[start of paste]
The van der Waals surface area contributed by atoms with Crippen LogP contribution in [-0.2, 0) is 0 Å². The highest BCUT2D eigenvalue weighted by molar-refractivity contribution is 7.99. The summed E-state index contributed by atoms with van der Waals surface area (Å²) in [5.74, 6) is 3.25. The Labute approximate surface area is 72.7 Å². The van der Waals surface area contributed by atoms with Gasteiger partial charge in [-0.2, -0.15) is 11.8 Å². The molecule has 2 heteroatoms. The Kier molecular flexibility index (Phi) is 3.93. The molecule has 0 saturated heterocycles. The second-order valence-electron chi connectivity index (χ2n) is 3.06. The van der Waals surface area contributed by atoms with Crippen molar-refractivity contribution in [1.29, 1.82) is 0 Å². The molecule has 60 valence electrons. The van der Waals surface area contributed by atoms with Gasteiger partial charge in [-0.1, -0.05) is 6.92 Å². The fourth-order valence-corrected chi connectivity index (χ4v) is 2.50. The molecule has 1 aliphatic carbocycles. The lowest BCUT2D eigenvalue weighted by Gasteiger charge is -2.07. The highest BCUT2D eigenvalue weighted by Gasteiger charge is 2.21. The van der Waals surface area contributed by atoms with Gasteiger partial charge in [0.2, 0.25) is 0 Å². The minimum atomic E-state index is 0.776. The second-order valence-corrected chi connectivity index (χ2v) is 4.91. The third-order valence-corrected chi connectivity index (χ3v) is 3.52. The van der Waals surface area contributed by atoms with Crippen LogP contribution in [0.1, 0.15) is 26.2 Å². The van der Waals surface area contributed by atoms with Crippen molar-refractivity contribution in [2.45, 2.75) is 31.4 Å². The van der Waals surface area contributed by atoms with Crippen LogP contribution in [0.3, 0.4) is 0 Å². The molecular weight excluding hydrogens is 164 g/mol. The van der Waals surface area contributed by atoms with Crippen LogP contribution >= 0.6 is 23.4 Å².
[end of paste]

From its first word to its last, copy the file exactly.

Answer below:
The van der Waals surface area contributed by atoms with Crippen LogP contribution in [-0.2, 0) is 0 Å². The highest BCUT2D eigenvalue weighted by molar-refractivity contribution is 7.99. The summed E-state index contributed by atoms with van der Waals surface area (Å²) in [5.74, 6) is 3.25. The Labute approximate surface area is 72.7 Å². The van der Waals surface area contributed by atoms with Gasteiger partial charge in [-0.2, -0.15) is 11.8 Å². The molecule has 2 heteroatoms. The Kier molecular flexibility index (Phi) is 3.93. The molecule has 0 saturated heterocycles. The second-order valence-electron chi connectivity index (χ2n) is 3.06. The van der Waals surface area contributed by atoms with Crippen molar-refractivity contribution in [1.29, 1.82) is 0 Å². The molecule has 60 valence electrons. The van der Waals surface area contributed by atoms with Gasteiger partial charge in [-0.1, -0.05) is 6.92 Å². The fourth-order valence-corrected chi connectivity index (χ4v) is 2.50. The molecule has 1 aliphatic carbocycles. The lowest BCUT2D eigenvalue weighted by Gasteiger charge is -2.07. The highest BCUT2D eigenvalue weighted by Gasteiger charge is 2.21. The van der Waals surface area contributed by atoms with Gasteiger partial charge in [0.2, 0.25) is 0 Å². The minimum atomic E-state index is 0.776. The second-order valence-corrected chi connectivity index (χ2v) is 4.91. The third-order valence-corrected chi connectivity index (χ3v) is 3.52. The van der Waals surface area contributed by atoms with Crippen LogP contribution in [0.1, 0.15) is 26.2 Å². The van der Waals surface area contributed by atoms with Crippen molar-refractivity contribution in [2.45, 2.75) is 31.4 Å². The van der Waals surface area contributed by atoms with Crippen LogP contribution in [0.3, 0.4) is 0 Å². The molecular weight excluding hydrogens is 164 g/mol. The van der Waals surface area contributed by atoms with Crippen LogP contribution >= 0.6 is 23.4 Å².